By David Backes
Published in the Summer 2016 LPF Newsletter, page 7
Excerpts from Sigurd’s writings have been published in a variety of languages, including Russian and Arabic, but a Chinese company is the first to publish a complete translation of one of Sigurd’s books. SDX Joint Publishing Co. in Beijing has published a Chinese edition of The Singing Wilderness, and sent me several copies just in time for the Listening Point Foundation annual luncheon in St. Paul on April 9.
It was a long time in the making. I was contacted by the publisher in the summer of 2010, and there were several exchanges of emails but communication was difficult and spotty. Once they published it, they were supposed to send me copies for the LPF, the Sigurd Olson Environmental Institute, and the Olson family. I never heard from them after 2010, and wondered if they ever finished it.
That fall of 2010, at my annual conference of the North American Association for Environmental Education, I met and became friends with a young Chinese woman, Yan Zhu, who was starting a doctoral program in Florida. She happened to have spent some time at Wolf Ridge, and so she knew of Sigurd Olson and had read The Singing Wilderness. She was excited to learn that a Chinese publisher was interested in making available a translation.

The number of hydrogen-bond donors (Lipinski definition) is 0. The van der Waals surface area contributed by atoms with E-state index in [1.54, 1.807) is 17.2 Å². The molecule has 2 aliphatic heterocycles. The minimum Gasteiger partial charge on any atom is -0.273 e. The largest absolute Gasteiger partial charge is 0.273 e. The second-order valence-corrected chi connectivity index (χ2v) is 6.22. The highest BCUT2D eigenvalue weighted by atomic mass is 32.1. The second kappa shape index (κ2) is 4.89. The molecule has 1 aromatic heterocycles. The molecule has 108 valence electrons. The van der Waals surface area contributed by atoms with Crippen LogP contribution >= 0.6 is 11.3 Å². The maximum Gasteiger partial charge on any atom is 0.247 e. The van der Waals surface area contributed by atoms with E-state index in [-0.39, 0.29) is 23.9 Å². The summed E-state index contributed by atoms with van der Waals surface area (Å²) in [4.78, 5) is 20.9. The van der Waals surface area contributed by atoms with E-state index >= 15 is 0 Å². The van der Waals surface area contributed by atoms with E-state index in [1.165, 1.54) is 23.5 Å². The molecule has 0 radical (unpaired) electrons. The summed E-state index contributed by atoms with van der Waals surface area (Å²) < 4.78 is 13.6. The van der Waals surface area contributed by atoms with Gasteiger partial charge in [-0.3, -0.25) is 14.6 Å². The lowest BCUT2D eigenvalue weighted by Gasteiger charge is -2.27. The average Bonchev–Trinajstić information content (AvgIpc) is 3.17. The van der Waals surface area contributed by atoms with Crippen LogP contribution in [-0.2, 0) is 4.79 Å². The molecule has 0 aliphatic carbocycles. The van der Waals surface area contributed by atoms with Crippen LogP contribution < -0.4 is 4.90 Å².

After years of no communication from China, we both wondered what had happened. This past December Jo Jo (as friends call her) finished her PhD and moved back to China. Soon after arriving, she discovered that the book had been published in 2012! Jo Jo set about learning who to contact, and making sure they lived up to the agreement to send those books. The surprise package from China arrived at my house on April 2.
The translator is Cheng Hong, a professor in the foreign languages department at Capital University of Economics and Business, in Beijing. She has taught English there for more than 30 years, and during a period in the mid-1990s as a visiting scholar at Brown University in Rhode Island she developed an interest in nature writing and eco-criticism. She has one book of her own about British and American nature writers, called Tranquility
Her husband, by the way, is Li Kequiang. Li just happens to be Premier of the People’s Republic of China—the head of China’s government. He took that office in March 2013.